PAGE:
July 4, 2009

Tom Robinson, of, rightfully sang the praises of Albert Pujols, “Baseball fans in Atlanta on April 27 and in Milwaukee exactly one month later might not have known they’d witnessed something especially rare. No, not a sea gull beaned by a base hit, or even a victory by the Washington Nationals.                                              
Let it be noted that on those days in recent history, mighty Albert Pujols of the St. Louis Cardinals struck out twice.                                                                                                     
Now, you might ask, the world didn’t stop turning, did it? Nobody wrote a poem about it.                                                                                                                               How come a double-K day for Pujols is such a big darn deal?                                    
Here’s why. Because big-league baseball is a sport of smallish ballparks now. Chiseled – if not pharmaceutical – physiques. Ungodly contracts paid for power numbers.                                                                                                                             They are circumstances that routinely induce big hitters into reckless swings, even though another fairly modern development conspires against them – a parade of fresh, 90-mph-plus arms to the mound each game.                                                                                      
Yet, in this overheated climate, Pujols shines as a marvel, a genuine bat-to-ball star.               
That is, Pujols trudges away from home plate so few times, yet trots around the bases so often, he has been known to threaten a forgotten
big-league standard – finishing a season with more home runs than strikeouts.                                                                             
One of those seasons is upon us again.                                                                                   
Pujols took a major league-leading 30 home runs, but just 32 strikeouts, into Wednesday’s game against San Francisco. That first stat established Pujols, twice the National League MVP, as the only player to hit 30 in his first nine big league seasons.     But by fanning just twice more than he has gone deep, Pujols is toeing a line that has been crossed only by George Brett and Barry Bonds in the past 50 years.                   
Back when the notion of making contact at least appeared to matter more, Joe DiMaggio, for example, collected more homers than strikeouts seven times over a full season. Amazingly, DiMaggio totaled only eight more Ks (369) than home runs (361) over his career.                                                                                                                               
Ted Williams, a 500-home run hitter, did it three times. Stan Musial, almost a 500-clubber, once. Hank Aaron? Never, but he came close, just as Pujols did in’04 – 46 home runs against 52 strikeouts – and ’06 – 49 and 50.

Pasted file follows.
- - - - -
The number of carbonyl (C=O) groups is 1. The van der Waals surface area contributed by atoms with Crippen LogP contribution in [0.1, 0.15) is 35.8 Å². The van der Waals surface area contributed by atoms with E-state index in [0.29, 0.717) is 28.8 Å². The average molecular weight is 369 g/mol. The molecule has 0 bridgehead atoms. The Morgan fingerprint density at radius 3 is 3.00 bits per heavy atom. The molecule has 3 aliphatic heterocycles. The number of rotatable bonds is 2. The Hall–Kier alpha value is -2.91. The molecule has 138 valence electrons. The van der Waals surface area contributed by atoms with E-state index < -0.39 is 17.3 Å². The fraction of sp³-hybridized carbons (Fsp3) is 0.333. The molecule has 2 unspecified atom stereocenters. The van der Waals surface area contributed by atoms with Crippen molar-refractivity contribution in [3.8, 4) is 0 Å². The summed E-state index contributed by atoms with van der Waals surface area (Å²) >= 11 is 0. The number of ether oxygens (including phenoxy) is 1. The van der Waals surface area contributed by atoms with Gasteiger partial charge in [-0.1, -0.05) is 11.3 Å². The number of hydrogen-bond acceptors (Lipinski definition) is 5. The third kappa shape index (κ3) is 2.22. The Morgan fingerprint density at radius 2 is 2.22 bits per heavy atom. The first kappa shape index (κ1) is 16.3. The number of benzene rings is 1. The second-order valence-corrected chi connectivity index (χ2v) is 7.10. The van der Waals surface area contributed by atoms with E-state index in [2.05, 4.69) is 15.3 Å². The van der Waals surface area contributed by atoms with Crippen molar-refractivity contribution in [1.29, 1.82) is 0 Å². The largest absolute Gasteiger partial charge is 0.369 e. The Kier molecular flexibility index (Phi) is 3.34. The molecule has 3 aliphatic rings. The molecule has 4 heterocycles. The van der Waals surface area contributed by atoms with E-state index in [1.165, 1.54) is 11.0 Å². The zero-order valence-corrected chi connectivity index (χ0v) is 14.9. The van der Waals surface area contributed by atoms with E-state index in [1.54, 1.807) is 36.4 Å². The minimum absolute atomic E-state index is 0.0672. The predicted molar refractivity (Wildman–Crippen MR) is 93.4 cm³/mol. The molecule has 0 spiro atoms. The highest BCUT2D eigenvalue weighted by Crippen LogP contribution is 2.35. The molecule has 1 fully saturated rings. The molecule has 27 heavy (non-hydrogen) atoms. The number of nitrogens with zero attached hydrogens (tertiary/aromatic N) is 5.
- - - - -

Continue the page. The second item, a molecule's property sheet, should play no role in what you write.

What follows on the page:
This proves what, exactly? Just what we should already know – that Pujols, at 29, is as pure and powerful a hitter as we have today for our viewing pleasure.                                   
His swing is dangerously beautiful in its quiet efficiency and sudden violence; silent hands, a spare lift of his front (left) foot, forceful hips and flashing hands,followed by consistent contact to admire.                                                                                           
This season, by contrast, the Phillies’ Ryan Howard, a justifiably feared power source, has fanned at least three times in 10 games. Collectively, the four men
closest to Pujols in the major league home run race – Adrian Gonzalez, Carlos Pena, Raul Ibanez and Virginia Beach’s Mark Reynolds – have wallowed in 26
three-to-four K parties.                
Pujols, on the other hand, hasn’t endured a triple-whiffer since August – only the eighth of a career that started in ’01. He just finished a June in which he tied his career mark for home runs in a month, 14. And the 35 runs he drove in last month are a personal best.                                                                                    Fans in Pujols’ time are fortunate. Be mindful, though,to not take him for granted. Nor, hard as it might be at the moment, to regard him cynically, as if waiting for a proverbial shoe to drop, a la Bonds, Ramirez,
A-Rod, et al.                                                                 
Happily, no smoke circles around Pujols’ name, other than the clean vapor of wood upon leather.”

Sources around the Cubs felt the season was in the balance last Saturday when Milton Bradley, sent home by a furious Lou Piniella the previous night, arrived at the park. Urged to show up early by supportive teammate Derrek Lee, Bradley did so and slipped into Piniella’s office. “I have to admit, I shed some tears in there with him — and so did he,” Bradley said after the meeting was over. “I’ve got a ton of respect for Lou. To me, he’s my Phil Jackson. We had a heartfelt talk, and I think we’re both better for it. I would like to think I’m growing up and getting a little more mature.” Bradley’s volatile temperament will undoubtedly
surface again, but it seems he handled this crisis rather well. Mad Milton and Sweet Lou in tears? What an image.


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